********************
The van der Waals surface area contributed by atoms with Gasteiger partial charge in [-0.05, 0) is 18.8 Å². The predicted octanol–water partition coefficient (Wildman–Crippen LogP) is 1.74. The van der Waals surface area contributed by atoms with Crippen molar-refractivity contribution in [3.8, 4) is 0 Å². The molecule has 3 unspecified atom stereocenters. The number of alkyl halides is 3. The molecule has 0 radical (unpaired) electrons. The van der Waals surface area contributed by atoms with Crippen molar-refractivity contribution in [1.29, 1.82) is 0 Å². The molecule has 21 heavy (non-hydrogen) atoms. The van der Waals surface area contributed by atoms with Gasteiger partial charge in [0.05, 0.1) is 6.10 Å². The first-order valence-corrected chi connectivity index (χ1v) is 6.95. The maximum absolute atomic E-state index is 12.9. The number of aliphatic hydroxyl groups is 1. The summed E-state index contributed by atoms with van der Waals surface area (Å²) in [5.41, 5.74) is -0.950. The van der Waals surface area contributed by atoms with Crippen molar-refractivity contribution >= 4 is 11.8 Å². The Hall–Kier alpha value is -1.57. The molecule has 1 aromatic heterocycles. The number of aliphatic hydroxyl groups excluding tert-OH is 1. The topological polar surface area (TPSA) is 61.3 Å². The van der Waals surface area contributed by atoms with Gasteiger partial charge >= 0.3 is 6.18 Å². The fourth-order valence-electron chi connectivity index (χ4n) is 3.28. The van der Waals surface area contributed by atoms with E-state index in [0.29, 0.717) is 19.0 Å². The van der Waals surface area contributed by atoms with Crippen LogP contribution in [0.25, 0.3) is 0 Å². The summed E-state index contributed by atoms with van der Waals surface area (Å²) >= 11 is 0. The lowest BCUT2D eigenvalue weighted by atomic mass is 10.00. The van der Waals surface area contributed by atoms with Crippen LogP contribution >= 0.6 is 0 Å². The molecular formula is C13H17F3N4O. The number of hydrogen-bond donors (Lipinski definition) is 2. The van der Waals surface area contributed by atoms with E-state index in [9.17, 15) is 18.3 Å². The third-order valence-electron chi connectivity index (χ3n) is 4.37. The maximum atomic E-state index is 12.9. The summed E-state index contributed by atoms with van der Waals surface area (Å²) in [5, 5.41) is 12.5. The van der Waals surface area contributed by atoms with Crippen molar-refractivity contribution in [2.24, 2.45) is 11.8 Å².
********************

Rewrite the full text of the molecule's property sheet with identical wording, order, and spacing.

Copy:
The van der Waals surface area contributed by atoms with Gasteiger partial charge in [-0.05, 0) is 18.8 Å². The predicted octanol–water partition coefficient (Wildman–Crippen LogP) is 1.74. The van der Waals surface area contributed by atoms with Crippen molar-refractivity contribution in [3.8, 4) is 0 Å². The molecule has 3 unspecified atom stereocenters. The number of alkyl halides is 3. The molecule has 0 radical (unpaired) electrons. The van der Waals surface area contributed by atoms with Crippen molar-refractivity contribution in [1.29, 1.82) is 0 Å². The molecule has 21 heavy (non-hydrogen) atoms. The van der Waals surface area contributed by atoms with Gasteiger partial charge in [0.05, 0.1) is 6.10 Å². The first-order valence-corrected chi connectivity index (χ1v) is 6.95. The maximum absolute atomic E-state index is 12.9. The number of aliphatic hydroxyl groups is 1. The summed E-state index contributed by atoms with van der Waals surface area (Å²) in [5.41, 5.74) is -0.950. The van der Waals surface area contributed by atoms with Crippen molar-refractivity contribution >= 4 is 11.8 Å². The Hall–Kier alpha value is -1.57. The molecule has 1 aromatic heterocycles. The number of aliphatic hydroxyl groups excluding tert-OH is 1. The topological polar surface area (TPSA) is 61.3 Å². The van der Waals surface area contributed by atoms with Gasteiger partial charge >= 0.3 is 6.18 Å². The fourth-order valence-electron chi connectivity index (χ4n) is 3.28. The van der Waals surface area contributed by atoms with E-state index in [0.29, 0.717) is 19.0 Å². The van der Waals surface area contributed by atoms with Crippen LogP contribution in [0.25, 0.3) is 0 Å². The summed E-state index contributed by atoms with van der Waals surface area (Å²) >= 11 is 0. The lowest BCUT2D eigenvalue weighted by atomic mass is 10.00. The van der Waals surface area contributed by atoms with Crippen LogP contribution >= 0.6 is 0 Å². The molecular formula is C13H17F3N4O. The number of hydrogen-bond donors (Lipinski definition) is 2. The van der Waals surface area contributed by atoms with E-state index in [9.17, 15) is 18.3 Å². The third-order valence-electron chi connectivity index (χ3n) is 4.37. The maximum atomic E-state index is 12.9. The summed E-state index contributed by atoms with van der Waals surface area (Å²) in [5, 5.41) is 12.5. The van der Waals surface area contributed by atoms with Crippen molar-refractivity contribution in [2.24, 2.45) is 11.8 Å².